France has unfortunately been the epicenter for two terrorism-related events in recent weeks. The tragic truck attack in Nice, which received international attention, and a rally recently held in Paris by a notorious Iranian opposition group — the “Mujahedin-e Khalq,” or MEK, which for years has committed acts of terrorism against Iran. While it might not be immediately evident, there is a connection between the events — the groups behind them have been accused of atrocities and have historical ties to Saudi Arabia.
Both the MEK and the self-proclaimed Islamic State, which claimed the attack in Nice, are groups with a history of terrorism, and both, in some way or another, are influenced by the kingdom.
People light candles at a makeshift memorial on the Promenade des Anglais in Nice on July 19, 2016 in tribute to the victims of the Bastille Day attack. (VALERY HACHE/AFP/Getty Images)
MEK’s Terrorism in Iran
While the group no longer has the distinction of a terrorist group in the United States and is not related to or as widely destructive as ISIS, in Iran the MEK is still very much a perpetrator of terror.
Since its founding in the late 1960s, the MEK’s favored tactic has been terrorism, which for years it directed towards Americans. An MEK leader by the name of Massoud Rajavi stated in 1972 that the group’s “main goal” was to “free Iran of U.S. imperialism.” As I documented in my 2014 book, “Iran and the United States,” the MEK’s assassination campaigns in the 1970s claimed the lives of several high-profile Americans. Among the victims were one colonel and one lieutenant colonel of the U.S. Air Force, along with other servicemen.
The MEK’s hands are tainted not only with American blood, but also with the blood of countless Iranians, Iraqis and Kurds. Since Iran’s 1979 revolution, the MEK has been responsible for the deaths of upwards of 17,000 Iranians, including senior officials and ministers. During the Iran-Iraq War, the MEK also sided with Saddam Hussein, earning the enmity of the vast majority of Iranians. An Iranian NGO, the Habilian Association, has gone so far as to document all the Iranian victims of the MEK in a comprehensive database that includes photos and biographies of each of the victims.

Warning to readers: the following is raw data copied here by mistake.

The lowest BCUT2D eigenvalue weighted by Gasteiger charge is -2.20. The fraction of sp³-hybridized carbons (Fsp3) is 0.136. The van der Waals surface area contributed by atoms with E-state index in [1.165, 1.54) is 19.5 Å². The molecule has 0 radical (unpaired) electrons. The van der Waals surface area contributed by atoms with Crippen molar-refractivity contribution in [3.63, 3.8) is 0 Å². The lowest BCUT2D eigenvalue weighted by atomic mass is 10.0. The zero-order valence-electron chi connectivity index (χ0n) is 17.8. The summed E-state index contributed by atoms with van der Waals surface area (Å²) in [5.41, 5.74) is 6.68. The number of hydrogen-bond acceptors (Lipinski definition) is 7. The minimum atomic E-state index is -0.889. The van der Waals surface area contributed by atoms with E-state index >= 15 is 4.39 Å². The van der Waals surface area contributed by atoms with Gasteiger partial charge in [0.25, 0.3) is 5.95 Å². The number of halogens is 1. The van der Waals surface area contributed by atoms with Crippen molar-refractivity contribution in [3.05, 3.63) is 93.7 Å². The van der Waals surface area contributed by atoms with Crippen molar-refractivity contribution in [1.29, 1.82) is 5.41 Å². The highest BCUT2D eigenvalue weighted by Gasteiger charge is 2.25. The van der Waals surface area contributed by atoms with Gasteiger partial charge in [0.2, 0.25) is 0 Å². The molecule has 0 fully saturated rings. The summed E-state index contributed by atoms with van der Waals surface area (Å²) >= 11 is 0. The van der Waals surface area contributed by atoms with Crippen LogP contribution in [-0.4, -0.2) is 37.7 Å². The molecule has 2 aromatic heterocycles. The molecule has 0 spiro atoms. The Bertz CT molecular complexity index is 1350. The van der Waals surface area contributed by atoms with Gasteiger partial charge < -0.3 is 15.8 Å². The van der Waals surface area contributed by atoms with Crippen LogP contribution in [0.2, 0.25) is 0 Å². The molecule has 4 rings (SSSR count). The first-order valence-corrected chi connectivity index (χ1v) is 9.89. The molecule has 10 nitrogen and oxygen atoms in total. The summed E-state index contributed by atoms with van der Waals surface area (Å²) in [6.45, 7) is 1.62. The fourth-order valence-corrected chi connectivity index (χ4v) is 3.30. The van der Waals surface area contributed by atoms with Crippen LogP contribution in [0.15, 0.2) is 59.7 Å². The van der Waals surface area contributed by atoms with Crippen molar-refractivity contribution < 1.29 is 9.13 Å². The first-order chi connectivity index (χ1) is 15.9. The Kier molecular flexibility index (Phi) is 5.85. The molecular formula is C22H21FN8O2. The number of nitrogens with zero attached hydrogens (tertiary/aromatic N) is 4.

In the ‘80s and ‘90s, the MEK was responsible for several terrorist campaigns within Iran, one of which killed some 70 Iranian officials in 1981, including both the president and prime minister at the time.
After the Iran-Iraq War, the MEK resided in Iraq and took on the role of Saddam’s henchmen. An October 1994 Wall Street Journalreport quoted a Clinton administration official as saying, “Saddam looked on the Mujahedeen as more loyal than some of his own army units.” After the 1991 Persian Gulf War, Massoud Rajavi lambasted the U.N. coalition that pushed Saddam out of Kuwait, stating, “Iranian national movements and their masses strongly denounce the Iranian regime’s alliance with U.S. imperialism, world Zionism, and regional reactionaries to launch aggression against Iraq.”
In recent years, Iranian nuclear scientists have been assassinated — in some cases murdered while driving to work. MEK is thought by many to be involved in these attacks, perhaps with the assistance of Israel. According to a 2012 NBC News report, Israel was “training MEK members” to carry out the killings. The group has also been held responsible for an April 2000 assassination attempt on the leader of the Iranian policy making center for the war in Iraq.
Mourners carry the coffin of an Iranian nuclear scientist on January 13, 2012. Some believe MEK is involved in the deaths of the nuclear scientists. (Atta Kenare/Getty Images)
The Saudi Connection
This year, the annual gathering of the MEK in Paris featured Prince Turki al-Faisal, the former director of Saudi intelligence, as a speaker. The conference typically draws the attendance of politicians of many nations, including the U.S., Egypt, and this year, Saudi Arabia. In his remarks, al-Faisal praised the pseudo-Islamist-Marxist group and emphatically supported its objective of toppling the Iranian government. Al-Faisal’s comments, which come at a time when Saudi-Iranian relations are at an all-time low and have even been compared to a “Cold War” state, will have serious consequences for the Tehran-Riyadh relationship going forward.